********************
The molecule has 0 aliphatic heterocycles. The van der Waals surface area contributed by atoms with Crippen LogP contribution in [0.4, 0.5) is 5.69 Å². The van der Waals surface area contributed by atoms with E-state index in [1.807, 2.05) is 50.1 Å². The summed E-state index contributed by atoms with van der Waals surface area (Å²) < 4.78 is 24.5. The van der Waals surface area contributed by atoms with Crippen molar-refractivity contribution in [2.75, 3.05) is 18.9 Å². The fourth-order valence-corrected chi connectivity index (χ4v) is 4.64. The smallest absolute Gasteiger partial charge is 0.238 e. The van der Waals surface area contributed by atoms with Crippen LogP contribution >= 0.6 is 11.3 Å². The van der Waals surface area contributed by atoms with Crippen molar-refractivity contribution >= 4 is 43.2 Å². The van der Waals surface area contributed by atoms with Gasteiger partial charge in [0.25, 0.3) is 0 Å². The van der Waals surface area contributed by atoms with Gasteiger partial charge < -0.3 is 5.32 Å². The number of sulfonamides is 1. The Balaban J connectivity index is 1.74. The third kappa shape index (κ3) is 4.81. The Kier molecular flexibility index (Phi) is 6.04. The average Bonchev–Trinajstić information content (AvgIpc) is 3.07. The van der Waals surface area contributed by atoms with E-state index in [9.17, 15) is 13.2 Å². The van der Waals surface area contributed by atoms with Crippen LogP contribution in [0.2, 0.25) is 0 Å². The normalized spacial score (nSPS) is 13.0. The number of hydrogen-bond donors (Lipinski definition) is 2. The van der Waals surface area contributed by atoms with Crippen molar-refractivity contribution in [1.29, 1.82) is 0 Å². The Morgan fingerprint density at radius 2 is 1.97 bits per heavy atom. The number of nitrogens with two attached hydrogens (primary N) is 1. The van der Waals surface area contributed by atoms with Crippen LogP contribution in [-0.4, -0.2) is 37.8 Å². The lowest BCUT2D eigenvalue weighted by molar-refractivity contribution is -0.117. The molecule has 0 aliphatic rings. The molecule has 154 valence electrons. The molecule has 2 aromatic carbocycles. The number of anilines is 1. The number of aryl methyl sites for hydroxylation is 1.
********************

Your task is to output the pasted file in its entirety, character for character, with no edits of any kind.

The molecule has 0 aliphatic heterocycles. The van der Waals surface area contributed by atoms with Crippen LogP contribution in [0.4, 0.5) is 5.69 Å². The van der Waals surface area contributed by atoms with E-state index in [1.807, 2.05) is 50.1 Å². The summed E-state index contributed by atoms with van der Waals surface area (Å²) < 4.78 is 24.5. The van der Waals surface area contributed by atoms with Crippen molar-refractivity contribution in [2.75, 3.05) is 18.9 Å². The fourth-order valence-corrected chi connectivity index (χ4v) is 4.64. The smallest absolute Gasteiger partial charge is 0.238 e. The van der Waals surface area contributed by atoms with Crippen LogP contribution >= 0.6 is 11.3 Å². The van der Waals surface area contributed by atoms with Crippen molar-refractivity contribution >= 4 is 43.2 Å². The van der Waals surface area contributed by atoms with Gasteiger partial charge in [0.25, 0.3) is 0 Å². The van der Waals surface area contributed by atoms with Gasteiger partial charge < -0.3 is 5.32 Å². The number of sulfonamides is 1. The Balaban J connectivity index is 1.74. The third kappa shape index (κ3) is 4.81. The Kier molecular flexibility index (Phi) is 6.04. The average Bonchev–Trinajstić information content (AvgIpc) is 3.07. The van der Waals surface area contributed by atoms with E-state index in [9.17, 15) is 13.2 Å². The van der Waals surface area contributed by atoms with Crippen LogP contribution in [0.2, 0.25) is 0 Å². The normalized spacial score (nSPS) is 13.0. The number of hydrogen-bond donors (Lipinski definition) is 2. The van der Waals surface area contributed by atoms with Crippen molar-refractivity contribution in [1.29, 1.82) is 0 Å². The Morgan fingerprint density at radius 2 is 1.97 bits per heavy atom. The number of nitrogens with two attached hydrogens (primary N) is 1. The van der Waals surface area contributed by atoms with Crippen LogP contribution in [-0.4, -0.2) is 37.8 Å². The lowest BCUT2D eigenvalue weighted by molar-refractivity contribution is -0.117. The molecule has 0 aliphatic rings. The molecule has 154 valence electrons. The molecule has 2 aromatic carbocycles. The number of anilines is 1. The number of aryl methyl sites for hydroxylation is 1.